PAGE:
Yes, when one heard a clear gospel preached. But I could not expect anything; that is a matter of God's condescending wisdom in particular cases, or He might see a person who wanted breaking down first, or a thousand things.
There seems to be an interval in the case of the Samaritans in Acts 8?
Yes, and so there was here too in chapter 2. I think it is gracious of the Lord to make all these things so distinct. I know what pious books say, that I receive the Holy Ghost when I am converted; it is all false, I receive the Holy Ghost after I am converted.
But the Holy Ghost works before?
Yes, of course, but my building a house, and my going to live in it when it is built, are two different things.
What is the " unction" in John's First Epistle?
The Holy Ghost, always. It is an allusion to the anointing with oil, after sprinkling with the blood. It is said of Christ, how God anointed Jesus of Nazareth with the Holy Ghost and with power, but Christ is never said to have been baptized with the Holy Ghost; you get " him hath God the Father sealed." Only remember, He was sealed and anointed in witness of His own perfectness, while we are sealed and anointed in virtue of Christ's work.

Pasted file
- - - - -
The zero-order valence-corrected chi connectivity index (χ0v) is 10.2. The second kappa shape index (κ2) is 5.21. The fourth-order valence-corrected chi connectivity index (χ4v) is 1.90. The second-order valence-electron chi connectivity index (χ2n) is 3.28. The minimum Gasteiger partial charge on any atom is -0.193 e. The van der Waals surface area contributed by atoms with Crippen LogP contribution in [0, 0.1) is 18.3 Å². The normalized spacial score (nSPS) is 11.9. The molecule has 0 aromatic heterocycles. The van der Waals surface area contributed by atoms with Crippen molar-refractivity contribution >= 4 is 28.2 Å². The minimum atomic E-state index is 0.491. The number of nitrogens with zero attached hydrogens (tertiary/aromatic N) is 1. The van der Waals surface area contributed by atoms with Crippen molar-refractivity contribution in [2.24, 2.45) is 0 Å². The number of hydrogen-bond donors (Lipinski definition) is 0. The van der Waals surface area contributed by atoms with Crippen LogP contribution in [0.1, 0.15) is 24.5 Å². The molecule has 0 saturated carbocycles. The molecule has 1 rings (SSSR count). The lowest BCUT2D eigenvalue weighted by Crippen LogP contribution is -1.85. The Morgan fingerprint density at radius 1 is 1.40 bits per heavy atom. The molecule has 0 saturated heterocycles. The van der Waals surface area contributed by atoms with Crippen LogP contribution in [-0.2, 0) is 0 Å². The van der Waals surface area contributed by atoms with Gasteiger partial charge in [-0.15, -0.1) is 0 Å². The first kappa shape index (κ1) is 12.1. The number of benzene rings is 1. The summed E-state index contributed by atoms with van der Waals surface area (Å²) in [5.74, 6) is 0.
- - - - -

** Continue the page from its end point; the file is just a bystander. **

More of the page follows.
But the holy anointing oil was not to come on man's flesh?
Just so; and so Christ takes us out of flesh in that sense.
But before God does not anointing exist in every case whether known or not?
No, certainly not. These in Acts 19 were not anointed. I know no reason why there should be any delay. It was the regular thing when a man was sprinkled with blood, then he was anointed with oil.
There are many Christians who do not know what the anointing is?
The question is, Can they really cry " Abba, Father?"
Is that the criterion of having the Holy Ghost? Certainly; "because ye are sons, God hath sent forth the Spirit of his Son into our hearts."
Does not that imply receiving the Holy Ghost as soon as we are sons?